Research Documentation

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When publishing research, it is important to make documentation available so that readers can understand the details of the research design that the work reports. This includes all of the technical details and decisions that could influence how the findings are read or understood. Usually, this will involve producing a document along the lines of a methodological note or appendix. That document will describe how a given study was designed and how the design was carried out. The level of detail is in such a document should be relatively high. This page will describe some common approaches to compiling this kind of material and retaining the needed information in an organized fashion throughout the life of a research project.

Read First

  • Research documentation provides the context to understanding the results of a given research output.
  • There is no standard form for this documentation, and its location and format will depend on the type of research output produced.
  • For academic materials, this documentation often takes the form of a structured methodological appendix.
  • For policy outputs or online products, it may be appropriate to include an informative README webpage or document.
  • The most important process for preparing this documentation will be retaining and organizing the needed information throughout the life of the project, so that the team will not have to search through communications or data archives for small details at publication time.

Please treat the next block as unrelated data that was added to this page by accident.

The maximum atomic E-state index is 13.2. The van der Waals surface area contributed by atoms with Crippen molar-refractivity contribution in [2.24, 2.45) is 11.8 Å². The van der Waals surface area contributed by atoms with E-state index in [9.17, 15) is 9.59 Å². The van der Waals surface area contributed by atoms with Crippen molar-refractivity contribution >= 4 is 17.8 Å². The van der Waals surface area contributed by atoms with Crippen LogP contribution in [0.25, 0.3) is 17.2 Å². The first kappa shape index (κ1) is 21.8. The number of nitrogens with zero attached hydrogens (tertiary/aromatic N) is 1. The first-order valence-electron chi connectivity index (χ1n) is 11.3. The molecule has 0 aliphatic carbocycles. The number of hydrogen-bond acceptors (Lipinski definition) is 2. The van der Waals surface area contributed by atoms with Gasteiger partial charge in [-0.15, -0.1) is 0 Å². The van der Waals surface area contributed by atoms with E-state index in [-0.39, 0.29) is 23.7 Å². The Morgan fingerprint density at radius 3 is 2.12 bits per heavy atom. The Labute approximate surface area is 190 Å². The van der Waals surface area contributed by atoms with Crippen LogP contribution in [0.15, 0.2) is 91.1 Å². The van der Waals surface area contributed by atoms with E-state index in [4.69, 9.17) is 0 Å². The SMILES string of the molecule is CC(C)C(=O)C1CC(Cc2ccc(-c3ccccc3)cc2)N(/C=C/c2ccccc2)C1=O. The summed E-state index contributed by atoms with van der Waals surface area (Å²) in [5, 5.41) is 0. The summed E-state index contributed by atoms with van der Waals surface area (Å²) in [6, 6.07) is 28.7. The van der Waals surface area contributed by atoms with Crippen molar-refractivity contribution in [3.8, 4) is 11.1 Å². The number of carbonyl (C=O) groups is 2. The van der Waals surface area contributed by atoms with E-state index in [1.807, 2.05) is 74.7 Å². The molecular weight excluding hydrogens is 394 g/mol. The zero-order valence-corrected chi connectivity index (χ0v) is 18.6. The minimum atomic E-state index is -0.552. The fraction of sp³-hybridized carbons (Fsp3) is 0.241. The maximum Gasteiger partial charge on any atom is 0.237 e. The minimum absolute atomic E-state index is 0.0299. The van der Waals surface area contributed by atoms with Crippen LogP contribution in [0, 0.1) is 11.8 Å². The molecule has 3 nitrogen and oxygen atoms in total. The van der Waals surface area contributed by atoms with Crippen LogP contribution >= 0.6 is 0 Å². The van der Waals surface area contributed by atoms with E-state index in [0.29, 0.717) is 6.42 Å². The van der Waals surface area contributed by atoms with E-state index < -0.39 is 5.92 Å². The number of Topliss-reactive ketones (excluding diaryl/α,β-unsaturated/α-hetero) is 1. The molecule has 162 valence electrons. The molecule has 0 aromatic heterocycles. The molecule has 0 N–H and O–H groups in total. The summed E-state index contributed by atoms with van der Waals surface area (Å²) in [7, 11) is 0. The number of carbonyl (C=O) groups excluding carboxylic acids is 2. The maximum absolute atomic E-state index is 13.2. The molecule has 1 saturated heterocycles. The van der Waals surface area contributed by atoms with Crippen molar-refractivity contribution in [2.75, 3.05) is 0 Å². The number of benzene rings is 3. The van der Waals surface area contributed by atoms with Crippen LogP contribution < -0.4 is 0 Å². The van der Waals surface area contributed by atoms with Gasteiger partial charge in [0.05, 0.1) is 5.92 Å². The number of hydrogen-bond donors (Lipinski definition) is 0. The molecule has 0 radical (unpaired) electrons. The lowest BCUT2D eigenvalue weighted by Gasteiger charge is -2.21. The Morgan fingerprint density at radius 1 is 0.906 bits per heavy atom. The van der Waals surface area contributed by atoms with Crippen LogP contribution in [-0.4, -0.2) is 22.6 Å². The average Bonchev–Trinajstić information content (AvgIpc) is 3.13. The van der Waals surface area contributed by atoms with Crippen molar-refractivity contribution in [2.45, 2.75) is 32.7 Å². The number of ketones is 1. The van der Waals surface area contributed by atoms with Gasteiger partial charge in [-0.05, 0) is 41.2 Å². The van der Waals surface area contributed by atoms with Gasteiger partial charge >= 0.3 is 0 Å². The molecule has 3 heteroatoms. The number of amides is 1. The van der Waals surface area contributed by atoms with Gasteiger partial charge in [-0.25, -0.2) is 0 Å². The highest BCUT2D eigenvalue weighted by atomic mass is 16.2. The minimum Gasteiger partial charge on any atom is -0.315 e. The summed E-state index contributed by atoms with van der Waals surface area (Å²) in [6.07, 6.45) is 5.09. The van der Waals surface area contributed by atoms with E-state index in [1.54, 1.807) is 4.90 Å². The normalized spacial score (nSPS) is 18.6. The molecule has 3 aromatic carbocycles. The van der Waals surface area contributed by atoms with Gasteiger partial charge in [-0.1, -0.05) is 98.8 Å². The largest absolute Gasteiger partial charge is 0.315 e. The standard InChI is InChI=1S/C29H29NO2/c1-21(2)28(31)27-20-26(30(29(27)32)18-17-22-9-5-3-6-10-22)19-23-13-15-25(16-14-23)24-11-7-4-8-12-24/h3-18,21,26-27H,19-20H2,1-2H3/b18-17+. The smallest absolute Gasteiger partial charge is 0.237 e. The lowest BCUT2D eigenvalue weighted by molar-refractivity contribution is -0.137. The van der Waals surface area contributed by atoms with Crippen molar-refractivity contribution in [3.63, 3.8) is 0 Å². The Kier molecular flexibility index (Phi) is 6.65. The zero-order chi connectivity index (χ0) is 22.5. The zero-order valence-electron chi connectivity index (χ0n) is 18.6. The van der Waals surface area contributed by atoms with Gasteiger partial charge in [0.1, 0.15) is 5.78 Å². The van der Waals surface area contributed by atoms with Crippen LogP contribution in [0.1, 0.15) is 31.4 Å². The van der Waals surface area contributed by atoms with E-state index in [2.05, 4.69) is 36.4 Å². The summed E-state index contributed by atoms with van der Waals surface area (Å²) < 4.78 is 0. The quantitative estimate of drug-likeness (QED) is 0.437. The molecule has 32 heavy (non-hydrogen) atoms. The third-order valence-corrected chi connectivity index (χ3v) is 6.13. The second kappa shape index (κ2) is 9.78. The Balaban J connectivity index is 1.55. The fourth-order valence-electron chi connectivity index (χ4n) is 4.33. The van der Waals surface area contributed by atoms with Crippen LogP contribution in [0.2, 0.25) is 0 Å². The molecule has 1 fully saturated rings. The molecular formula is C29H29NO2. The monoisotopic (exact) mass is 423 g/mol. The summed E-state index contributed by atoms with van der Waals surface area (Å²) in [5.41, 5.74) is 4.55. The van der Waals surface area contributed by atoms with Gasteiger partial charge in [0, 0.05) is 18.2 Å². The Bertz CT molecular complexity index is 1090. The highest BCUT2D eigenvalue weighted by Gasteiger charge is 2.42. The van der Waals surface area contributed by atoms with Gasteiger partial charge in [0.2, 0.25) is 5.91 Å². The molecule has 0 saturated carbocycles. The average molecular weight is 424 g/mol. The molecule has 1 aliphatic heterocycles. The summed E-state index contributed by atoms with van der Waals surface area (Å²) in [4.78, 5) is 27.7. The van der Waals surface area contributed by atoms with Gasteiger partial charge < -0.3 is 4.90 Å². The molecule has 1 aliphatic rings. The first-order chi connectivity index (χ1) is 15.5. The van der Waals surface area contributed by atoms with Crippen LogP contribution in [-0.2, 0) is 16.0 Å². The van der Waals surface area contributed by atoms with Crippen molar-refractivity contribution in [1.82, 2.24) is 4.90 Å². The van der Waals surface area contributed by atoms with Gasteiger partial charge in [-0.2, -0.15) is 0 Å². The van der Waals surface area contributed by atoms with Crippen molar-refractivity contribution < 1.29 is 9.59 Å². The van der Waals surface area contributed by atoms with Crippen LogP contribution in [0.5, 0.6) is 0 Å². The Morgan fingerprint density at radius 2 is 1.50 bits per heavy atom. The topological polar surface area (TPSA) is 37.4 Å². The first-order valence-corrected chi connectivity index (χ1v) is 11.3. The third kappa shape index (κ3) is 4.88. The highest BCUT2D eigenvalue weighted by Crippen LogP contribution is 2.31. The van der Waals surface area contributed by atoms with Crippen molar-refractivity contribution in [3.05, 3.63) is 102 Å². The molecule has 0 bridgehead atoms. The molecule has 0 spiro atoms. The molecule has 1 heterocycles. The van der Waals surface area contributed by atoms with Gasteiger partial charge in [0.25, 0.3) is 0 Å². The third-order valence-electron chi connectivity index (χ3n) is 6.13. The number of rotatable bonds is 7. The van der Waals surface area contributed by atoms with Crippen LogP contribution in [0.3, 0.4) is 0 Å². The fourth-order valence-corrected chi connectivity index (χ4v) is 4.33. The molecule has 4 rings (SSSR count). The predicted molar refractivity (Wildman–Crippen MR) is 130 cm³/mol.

What to include in research documentation

Research documentation should include all the information that is needed to understand the underlying design for the research output. This can include descriptions of:

  • Populations of interest that informed the study
  • Methods of sampling or other sources of data about selecting the units of observation that were actually included in the study
  • Power calculations and pre-analysis plans
  • Field work, including data collection or experimental manipulation, such as study protocols and monitoring or quality assurance information
  • Data collection tools such as survey instruments, search keywords, and instructions or code for API requests or database queries
  • Statistical approaches such as definitions of key constructed indicators, corrections or adjustments to data, and precise definitions of estimators and estimation procedures
  • Data completeness, including non-observed units or quantities that were planned or "tracking" information

All of the research documentation taken together should broadly allow a reader to understand how information was gathered, what it represents, what kind of information and data files to expect, and how to relate that information to the results of the research. Research documentation is not a complete guide to data, however; it does not need to provide the level of detail or instructions that would enable a reader to approach different research questions using the same data.